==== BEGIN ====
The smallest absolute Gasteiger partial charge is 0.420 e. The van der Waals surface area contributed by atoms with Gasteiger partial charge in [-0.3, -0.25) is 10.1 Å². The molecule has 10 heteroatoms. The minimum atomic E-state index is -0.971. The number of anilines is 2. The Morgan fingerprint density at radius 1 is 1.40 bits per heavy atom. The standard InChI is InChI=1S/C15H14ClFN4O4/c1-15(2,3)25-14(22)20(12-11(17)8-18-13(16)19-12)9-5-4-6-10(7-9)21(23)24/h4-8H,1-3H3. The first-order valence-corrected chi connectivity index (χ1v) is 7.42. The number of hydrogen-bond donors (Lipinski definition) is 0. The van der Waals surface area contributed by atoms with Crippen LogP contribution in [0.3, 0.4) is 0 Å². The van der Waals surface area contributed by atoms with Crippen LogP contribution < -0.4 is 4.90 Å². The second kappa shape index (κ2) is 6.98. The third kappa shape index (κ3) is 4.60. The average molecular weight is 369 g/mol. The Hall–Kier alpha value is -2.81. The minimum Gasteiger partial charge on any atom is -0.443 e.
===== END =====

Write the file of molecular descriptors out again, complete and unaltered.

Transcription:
The smallest absolute Gasteiger partial charge is 0.420 e. The van der Waals surface area contributed by atoms with Gasteiger partial charge in [-0.3, -0.25) is 10.1 Å². The molecule has 10 heteroatoms. The minimum atomic E-state index is -0.971. The number of anilines is 2. The Morgan fingerprint density at radius 1 is 1.40 bits per heavy atom. The standard InChI is InChI=1S/C15H14ClFN4O4/c1-15(2,3)25-14(22)20(12-11(17)8-18-13(16)19-12)9-5-4-6-10(7-9)21(23)24/h4-8H,1-3H3. The first-order valence-corrected chi connectivity index (χ1v) is 7.42. The number of hydrogen-bond donors (Lipinski definition) is 0. The van der Waals surface area contributed by atoms with Crippen LogP contribution in [0.3, 0.4) is 0 Å². The van der Waals surface area contributed by atoms with Crippen LogP contribution < -0.4 is 4.90 Å². The second kappa shape index (κ2) is 6.98. The third kappa shape index (κ3) is 4.60. The average molecular weight is 369 g/mol. The Hall–Kier alpha value is -2.81. The minimum Gasteiger partial charge on any atom is -0.443 e.